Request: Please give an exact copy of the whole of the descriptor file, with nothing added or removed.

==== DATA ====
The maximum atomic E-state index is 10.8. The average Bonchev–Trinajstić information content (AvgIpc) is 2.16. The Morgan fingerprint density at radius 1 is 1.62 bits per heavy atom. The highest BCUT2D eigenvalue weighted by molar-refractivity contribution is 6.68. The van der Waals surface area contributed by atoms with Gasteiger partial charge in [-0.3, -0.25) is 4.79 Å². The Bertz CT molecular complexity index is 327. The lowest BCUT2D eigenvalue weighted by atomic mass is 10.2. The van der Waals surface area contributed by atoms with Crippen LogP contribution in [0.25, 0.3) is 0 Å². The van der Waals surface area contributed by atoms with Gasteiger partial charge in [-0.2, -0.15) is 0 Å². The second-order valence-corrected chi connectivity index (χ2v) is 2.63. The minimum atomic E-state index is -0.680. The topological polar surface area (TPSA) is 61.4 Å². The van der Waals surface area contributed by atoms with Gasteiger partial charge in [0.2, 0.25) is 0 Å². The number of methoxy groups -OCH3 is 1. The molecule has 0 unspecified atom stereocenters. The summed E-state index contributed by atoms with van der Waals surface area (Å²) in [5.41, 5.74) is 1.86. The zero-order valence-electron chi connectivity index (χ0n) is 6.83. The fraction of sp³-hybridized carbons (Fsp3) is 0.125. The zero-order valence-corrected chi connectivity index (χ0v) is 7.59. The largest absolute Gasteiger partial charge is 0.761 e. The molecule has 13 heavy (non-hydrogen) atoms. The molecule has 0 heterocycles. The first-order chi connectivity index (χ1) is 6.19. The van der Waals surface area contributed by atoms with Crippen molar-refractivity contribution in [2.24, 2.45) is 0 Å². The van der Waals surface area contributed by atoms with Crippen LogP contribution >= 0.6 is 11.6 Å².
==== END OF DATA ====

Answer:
The maximum atomic E-state index is 10.8. The average Bonchev–Trinajstić information content (AvgIpc) is 2.16. The Morgan fingerprint density at radius 1 is 1.62 bits per heavy atom. The highest BCUT2D eigenvalue weighted by molar-refractivity contribution is 6.68. The van der Waals surface area contributed by atoms with Gasteiger partial charge in [-0.3, -0.25) is 4.79 Å². The Bertz CT molecular complexity index is 327. The lowest BCUT2D eigenvalue weighted by atomic mass is 10.2. The van der Waals surface area contributed by atoms with Crippen LogP contribution in [0.25, 0.3) is 0 Å². The van der Waals surface area contributed by atoms with Gasteiger partial charge in [-0.2, -0.15) is 0 Å². The second-order valence-corrected chi connectivity index (χ2v) is 2.63. The minimum atomic E-state index is -0.680. The topological polar surface area (TPSA) is 61.4 Å². The van der Waals surface area contributed by atoms with Gasteiger partial charge in [0.2, 0.25) is 0 Å². The number of methoxy groups -OCH3 is 1. The molecule has 0 unspecified atom stereocenters. The summed E-state index contributed by atoms with van der Waals surface area (Å²) in [5.41, 5.74) is 1.86. The zero-order valence-electron chi connectivity index (χ0n) is 6.83. The fraction of sp³-hybridized carbons (Fsp3) is 0.125. The zero-order valence-corrected chi connectivity index (χ0v) is 7.59. The largest absolute Gasteiger partial charge is 0.761 e. The molecule has 13 heavy (non-hydrogen) atoms. The molecule has 0 heterocycles. The first-order chi connectivity index (χ1) is 6.19. The van der Waals surface area contributed by atoms with Crippen molar-refractivity contribution in [2.24, 2.45) is 0 Å². The van der Waals surface area contributed by atoms with Crippen LogP contribution >= 0.6 is 11.6 Å².